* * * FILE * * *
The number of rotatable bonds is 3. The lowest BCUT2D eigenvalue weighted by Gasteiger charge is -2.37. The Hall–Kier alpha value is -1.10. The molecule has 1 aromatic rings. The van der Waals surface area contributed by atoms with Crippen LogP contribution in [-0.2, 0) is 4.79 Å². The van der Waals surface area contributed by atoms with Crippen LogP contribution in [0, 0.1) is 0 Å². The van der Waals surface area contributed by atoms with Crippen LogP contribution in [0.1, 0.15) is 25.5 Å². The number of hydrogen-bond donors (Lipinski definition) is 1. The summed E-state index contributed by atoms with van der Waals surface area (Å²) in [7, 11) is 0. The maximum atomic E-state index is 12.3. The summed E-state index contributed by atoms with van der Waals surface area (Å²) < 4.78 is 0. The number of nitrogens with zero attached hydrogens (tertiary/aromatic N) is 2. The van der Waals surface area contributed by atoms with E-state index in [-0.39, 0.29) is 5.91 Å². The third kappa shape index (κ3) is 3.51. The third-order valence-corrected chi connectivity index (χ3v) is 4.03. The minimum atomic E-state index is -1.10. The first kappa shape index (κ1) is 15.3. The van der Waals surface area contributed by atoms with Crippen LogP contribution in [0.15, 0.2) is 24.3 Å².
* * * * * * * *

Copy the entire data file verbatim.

The number of rotatable bonds is 3. The lowest BCUT2D eigenvalue weighted by Gasteiger charge is -2.37. The Hall–Kier alpha value is -1.10. The molecule has 1 aromatic rings. The van der Waals surface area contributed by atoms with Crippen LogP contribution in [-0.2, 0) is 4.79 Å². The van der Waals surface area contributed by atoms with Crippen LogP contribution in [0, 0.1) is 0 Å². The van der Waals surface area contributed by atoms with Crippen LogP contribution in [0.1, 0.15) is 25.5 Å². The number of hydrogen-bond donors (Lipinski definition) is 1. The summed E-state index contributed by atoms with van der Waals surface area (Å²) in [7, 11) is 0. The maximum atomic E-state index is 12.3. The summed E-state index contributed by atoms with van der Waals surface area (Å²) < 4.78 is 0. The number of nitrogens with zero attached hydrogens (tertiary/aromatic N) is 2. The van der Waals surface area contributed by atoms with E-state index in [-0.39, 0.29) is 5.91 Å². The third kappa shape index (κ3) is 3.51. The third-order valence-corrected chi connectivity index (χ3v) is 4.03. The minimum atomic E-state index is -1.10. The first kappa shape index (κ1) is 15.3. The van der Waals surface area contributed by atoms with Crippen LogP contribution in [0.15, 0.2) is 24.3 Å².